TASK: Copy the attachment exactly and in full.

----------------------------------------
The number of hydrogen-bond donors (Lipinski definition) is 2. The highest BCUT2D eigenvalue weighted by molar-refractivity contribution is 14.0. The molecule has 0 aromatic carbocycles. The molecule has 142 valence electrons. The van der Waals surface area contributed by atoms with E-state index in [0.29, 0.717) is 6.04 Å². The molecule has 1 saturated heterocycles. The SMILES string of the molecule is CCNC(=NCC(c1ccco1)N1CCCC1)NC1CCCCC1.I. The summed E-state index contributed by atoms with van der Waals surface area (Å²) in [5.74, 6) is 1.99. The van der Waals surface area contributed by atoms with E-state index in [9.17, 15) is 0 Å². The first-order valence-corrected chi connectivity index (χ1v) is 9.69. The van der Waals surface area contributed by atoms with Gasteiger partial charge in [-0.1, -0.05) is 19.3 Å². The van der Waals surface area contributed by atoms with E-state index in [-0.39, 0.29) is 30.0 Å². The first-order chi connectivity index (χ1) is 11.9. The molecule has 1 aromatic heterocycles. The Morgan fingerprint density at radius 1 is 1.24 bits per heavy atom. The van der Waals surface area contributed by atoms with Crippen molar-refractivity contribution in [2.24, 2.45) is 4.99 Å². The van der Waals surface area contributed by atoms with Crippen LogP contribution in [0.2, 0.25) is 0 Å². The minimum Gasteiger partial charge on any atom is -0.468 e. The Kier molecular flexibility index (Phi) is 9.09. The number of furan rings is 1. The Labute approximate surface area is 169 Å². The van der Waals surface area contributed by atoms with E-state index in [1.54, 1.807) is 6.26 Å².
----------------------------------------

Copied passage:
The number of hydrogen-bond donors (Lipinski definition) is 2. The highest BCUT2D eigenvalue weighted by molar-refractivity contribution is 14.0. The molecule has 0 aromatic carbocycles. The molecule has 142 valence electrons. The van der Waals surface area contributed by atoms with E-state index in [0.29, 0.717) is 6.04 Å². The molecule has 1 saturated heterocycles. The SMILES string of the molecule is CCNC(=NCC(c1ccco1)N1CCCC1)NC1CCCCC1.I. The summed E-state index contributed by atoms with van der Waals surface area (Å²) in [5.74, 6) is 1.99. The van der Waals surface area contributed by atoms with E-state index in [9.17, 15) is 0 Å². The first-order valence-corrected chi connectivity index (χ1v) is 9.69. The van der Waals surface area contributed by atoms with Gasteiger partial charge in [-0.1, -0.05) is 19.3 Å². The van der Waals surface area contributed by atoms with E-state index in [-0.39, 0.29) is 30.0 Å². The first-order chi connectivity index (χ1) is 11.9. The molecule has 1 aromatic heterocycles. The Morgan fingerprint density at radius 1 is 1.24 bits per heavy atom. The van der Waals surface area contributed by atoms with Crippen molar-refractivity contribution in [2.24, 2.45) is 4.99 Å². The van der Waals surface area contributed by atoms with Crippen LogP contribution in [0.2, 0.25) is 0 Å². The minimum Gasteiger partial charge on any atom is -0.468 e. The Kier molecular flexibility index (Phi) is 9.09. The number of furan rings is 1. The Labute approximate surface area is 169 Å². The van der Waals surface area contributed by atoms with E-state index in [1.54, 1.807) is 6.26 Å².